Where To Go To See Wilson’s Bird of Paradise?
When a group of bird photographers met for the first time at Sorong airport a few days before arriving on Indonesia’s remote Waggieo Island, none of us knew what to expect from the expedition to the remote Raja Ampat Islands. Despite the fact that I had previously worked with Tony Palliser, the legendary Australian birder, in Papua New Guinea the previous year, the new team included participants from Germany and Korea, and I was meeting them for the first time. We had to take a 4-hour speed boat ride through a rough sea to get to our destination, which was in an uninhibited part of Waggieo Island. The first raindrops fell while we were pitching the tent. The base camp was situated next to a fast-flowing, clear-water river.
We stayed on the Island for six days, went on numerous hikes when the rain stopped, and shared numerous birding stories while waiting for the sky to clear. It was like living in a dream on a tropical island without any primates, including humans, until a snake bit the lady who runs the expedition company in the middle of the night. Fortunately, her husband, a Belgian biologist, correctly identified it as a non-poisonous snake and soothed us with his knowledge; however, he took her to a tribal settlement on a nearby island for a second opinion in the middle of the night, navigating a small speedboat across the sea. Enormous worries and denials gripped the camp until they returned the next afternoon, smiling, only with a swelling on her leg.
Waggieo Island is highly mountainous.
Wilson’s bird of paradise, the Island’s most famous resident, has his display yard up in the mountain, which requires a nearly hour-and-a-half-long, extremely difficult climb through the dense and slippery terrain. Though he does not receive human visitors regularly, he is mostly punctual on his two visits to the display area almost on the ground, one in the early morning and one later in the evening, to meet visiting females or practise his display dance. The display area is three to four square metres wide, with clean ground devoid of even one grass shoot. The Wilson’s bird arrives at his performance area a little early to clean up any fallen leaves or dead tree branches.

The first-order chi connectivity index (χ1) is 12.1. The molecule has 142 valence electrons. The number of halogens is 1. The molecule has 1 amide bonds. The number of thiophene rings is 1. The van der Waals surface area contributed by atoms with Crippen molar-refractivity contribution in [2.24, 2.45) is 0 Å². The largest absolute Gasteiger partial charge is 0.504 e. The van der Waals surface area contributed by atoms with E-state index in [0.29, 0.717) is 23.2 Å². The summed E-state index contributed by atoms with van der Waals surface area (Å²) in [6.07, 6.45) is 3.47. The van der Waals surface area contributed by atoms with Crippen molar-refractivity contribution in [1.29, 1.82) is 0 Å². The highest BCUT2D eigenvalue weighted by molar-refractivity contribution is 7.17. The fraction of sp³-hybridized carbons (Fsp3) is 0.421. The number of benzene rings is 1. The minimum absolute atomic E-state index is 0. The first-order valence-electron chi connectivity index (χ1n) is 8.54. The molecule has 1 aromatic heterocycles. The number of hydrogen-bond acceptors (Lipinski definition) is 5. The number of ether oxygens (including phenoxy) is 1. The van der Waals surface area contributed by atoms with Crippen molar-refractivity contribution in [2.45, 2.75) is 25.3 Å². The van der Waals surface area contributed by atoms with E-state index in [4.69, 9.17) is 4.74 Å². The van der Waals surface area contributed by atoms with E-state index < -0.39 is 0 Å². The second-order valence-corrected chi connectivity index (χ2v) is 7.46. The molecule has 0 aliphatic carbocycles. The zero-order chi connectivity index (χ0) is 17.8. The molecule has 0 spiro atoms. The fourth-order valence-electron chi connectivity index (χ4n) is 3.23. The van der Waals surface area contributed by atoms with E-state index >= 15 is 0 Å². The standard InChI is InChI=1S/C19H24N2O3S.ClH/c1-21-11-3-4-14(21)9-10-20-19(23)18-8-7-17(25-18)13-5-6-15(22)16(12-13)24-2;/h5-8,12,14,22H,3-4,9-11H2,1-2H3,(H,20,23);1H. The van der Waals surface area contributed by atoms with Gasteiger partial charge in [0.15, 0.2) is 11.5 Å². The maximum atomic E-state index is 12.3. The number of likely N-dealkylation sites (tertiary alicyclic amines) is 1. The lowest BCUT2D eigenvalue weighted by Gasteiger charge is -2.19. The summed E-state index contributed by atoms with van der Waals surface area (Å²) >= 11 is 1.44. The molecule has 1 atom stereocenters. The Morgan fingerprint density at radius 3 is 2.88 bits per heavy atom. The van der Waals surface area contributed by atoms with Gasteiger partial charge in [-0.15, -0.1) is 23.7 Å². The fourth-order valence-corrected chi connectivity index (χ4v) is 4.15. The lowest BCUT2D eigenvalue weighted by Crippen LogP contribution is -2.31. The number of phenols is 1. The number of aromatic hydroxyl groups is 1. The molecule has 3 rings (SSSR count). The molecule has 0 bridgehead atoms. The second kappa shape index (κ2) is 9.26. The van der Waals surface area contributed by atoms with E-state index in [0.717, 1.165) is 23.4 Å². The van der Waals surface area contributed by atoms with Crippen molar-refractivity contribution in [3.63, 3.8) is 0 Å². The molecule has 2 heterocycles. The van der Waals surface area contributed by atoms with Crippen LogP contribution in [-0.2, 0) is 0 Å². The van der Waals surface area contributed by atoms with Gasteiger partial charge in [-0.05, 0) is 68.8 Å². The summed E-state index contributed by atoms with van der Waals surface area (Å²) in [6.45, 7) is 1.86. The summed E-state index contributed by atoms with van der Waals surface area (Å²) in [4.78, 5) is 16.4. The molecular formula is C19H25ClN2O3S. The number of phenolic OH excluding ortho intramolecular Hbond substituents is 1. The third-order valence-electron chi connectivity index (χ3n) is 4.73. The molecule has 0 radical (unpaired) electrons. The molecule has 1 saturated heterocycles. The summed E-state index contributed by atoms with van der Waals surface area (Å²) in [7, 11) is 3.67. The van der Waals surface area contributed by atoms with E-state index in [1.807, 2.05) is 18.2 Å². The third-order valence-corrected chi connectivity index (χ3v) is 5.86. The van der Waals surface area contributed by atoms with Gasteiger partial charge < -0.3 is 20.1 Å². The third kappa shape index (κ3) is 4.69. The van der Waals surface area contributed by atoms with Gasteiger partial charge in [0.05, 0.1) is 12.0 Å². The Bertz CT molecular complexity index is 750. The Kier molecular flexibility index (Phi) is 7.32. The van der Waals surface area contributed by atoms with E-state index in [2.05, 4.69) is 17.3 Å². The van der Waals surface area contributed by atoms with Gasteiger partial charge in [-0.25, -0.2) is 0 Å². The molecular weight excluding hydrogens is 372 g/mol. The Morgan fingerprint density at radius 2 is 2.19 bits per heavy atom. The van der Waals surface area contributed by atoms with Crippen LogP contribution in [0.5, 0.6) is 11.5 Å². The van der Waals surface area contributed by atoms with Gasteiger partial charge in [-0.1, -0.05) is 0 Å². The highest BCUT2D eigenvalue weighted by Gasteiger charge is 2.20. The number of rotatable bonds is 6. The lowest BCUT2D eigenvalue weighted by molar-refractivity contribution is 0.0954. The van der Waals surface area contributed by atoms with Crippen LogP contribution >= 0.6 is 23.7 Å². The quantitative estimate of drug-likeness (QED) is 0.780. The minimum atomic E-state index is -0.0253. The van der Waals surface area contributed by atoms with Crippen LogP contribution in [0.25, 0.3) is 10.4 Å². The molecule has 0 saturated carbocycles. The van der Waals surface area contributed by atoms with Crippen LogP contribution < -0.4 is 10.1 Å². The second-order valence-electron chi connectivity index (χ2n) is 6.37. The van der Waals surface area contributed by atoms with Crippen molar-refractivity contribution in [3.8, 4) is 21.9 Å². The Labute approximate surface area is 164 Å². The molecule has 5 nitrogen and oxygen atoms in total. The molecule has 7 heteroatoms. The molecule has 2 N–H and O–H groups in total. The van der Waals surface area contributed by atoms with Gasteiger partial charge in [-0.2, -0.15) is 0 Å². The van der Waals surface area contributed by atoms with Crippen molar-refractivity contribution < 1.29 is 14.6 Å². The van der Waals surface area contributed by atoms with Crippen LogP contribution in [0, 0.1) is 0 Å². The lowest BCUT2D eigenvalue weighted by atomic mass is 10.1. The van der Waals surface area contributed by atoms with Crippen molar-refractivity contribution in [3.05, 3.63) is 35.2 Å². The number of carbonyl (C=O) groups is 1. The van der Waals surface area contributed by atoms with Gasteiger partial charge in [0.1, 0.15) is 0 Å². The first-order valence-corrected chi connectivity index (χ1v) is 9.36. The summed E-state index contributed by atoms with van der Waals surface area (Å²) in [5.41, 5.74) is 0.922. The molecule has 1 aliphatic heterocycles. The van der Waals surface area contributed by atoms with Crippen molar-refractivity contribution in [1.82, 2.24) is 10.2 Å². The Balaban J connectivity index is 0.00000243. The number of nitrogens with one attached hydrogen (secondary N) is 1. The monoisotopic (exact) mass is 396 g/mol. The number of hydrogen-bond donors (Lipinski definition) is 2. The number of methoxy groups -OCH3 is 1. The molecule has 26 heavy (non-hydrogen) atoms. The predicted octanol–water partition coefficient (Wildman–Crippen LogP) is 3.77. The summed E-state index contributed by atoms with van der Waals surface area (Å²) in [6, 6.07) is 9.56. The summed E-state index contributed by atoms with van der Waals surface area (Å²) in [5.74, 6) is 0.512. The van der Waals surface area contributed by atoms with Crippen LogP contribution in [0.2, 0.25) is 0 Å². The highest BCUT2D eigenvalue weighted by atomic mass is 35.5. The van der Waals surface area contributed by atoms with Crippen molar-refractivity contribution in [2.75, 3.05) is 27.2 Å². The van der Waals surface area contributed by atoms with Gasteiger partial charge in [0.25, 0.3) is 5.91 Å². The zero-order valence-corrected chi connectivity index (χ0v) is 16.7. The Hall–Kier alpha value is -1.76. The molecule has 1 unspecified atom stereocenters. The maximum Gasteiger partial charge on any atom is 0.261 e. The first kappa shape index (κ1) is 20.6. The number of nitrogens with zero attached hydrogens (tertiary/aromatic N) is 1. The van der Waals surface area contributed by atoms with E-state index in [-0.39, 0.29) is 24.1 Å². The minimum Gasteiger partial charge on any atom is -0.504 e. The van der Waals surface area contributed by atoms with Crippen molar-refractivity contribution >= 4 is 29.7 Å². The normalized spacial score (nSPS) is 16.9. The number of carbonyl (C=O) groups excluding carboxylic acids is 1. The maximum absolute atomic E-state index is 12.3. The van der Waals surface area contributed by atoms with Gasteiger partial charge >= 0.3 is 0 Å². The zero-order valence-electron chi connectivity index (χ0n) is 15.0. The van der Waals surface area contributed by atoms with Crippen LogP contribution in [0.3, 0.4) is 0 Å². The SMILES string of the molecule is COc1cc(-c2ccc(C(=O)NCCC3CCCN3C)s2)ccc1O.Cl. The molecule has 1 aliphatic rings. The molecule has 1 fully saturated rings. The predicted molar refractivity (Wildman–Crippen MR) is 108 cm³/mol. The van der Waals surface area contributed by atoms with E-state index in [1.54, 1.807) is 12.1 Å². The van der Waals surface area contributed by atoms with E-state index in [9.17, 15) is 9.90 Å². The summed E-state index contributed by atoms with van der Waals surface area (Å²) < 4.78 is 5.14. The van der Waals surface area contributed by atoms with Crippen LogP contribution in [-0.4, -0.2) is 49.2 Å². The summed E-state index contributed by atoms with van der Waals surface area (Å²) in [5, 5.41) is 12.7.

In 1996, for the BBC documentary Attenborough in Paradise, David Attenborough shot the first footage of Wilson’s bird of paradise. He accomplished this by dropping leaves on the forest floor, which irritated the bird and caused it to clear them away. As soon as a female bird arrives at his display site, the male bird will begin his “performance” by moving erratically up and down through the lower-to-ground tree branches and displaying iridescent feathers while calling loudly.
Male Wilson’s Birds of Paradise are the most colourful of all birds of paradise, with a rainbow of colours. His head skin is dark blue with no feathers, which is unique to Wilson’s bird of paradise. It is a small member of the bird of paradise family, measuring 16 cm in length. This species is endemic to West Papua and is not found in Papua New Guinea.
How many different species of birds of paradise are there?
The family of birds-of-paradise (Paradisaeidae) includes 44 species. The island of New Guinea is home to the vast majority of them. Male birds of paradise are known for their bright plumage, long feathers, and amazing dance rituals that many of the species perform to attract female partners. They prefer dense forests to live in, and their diet consists of fruits and insects.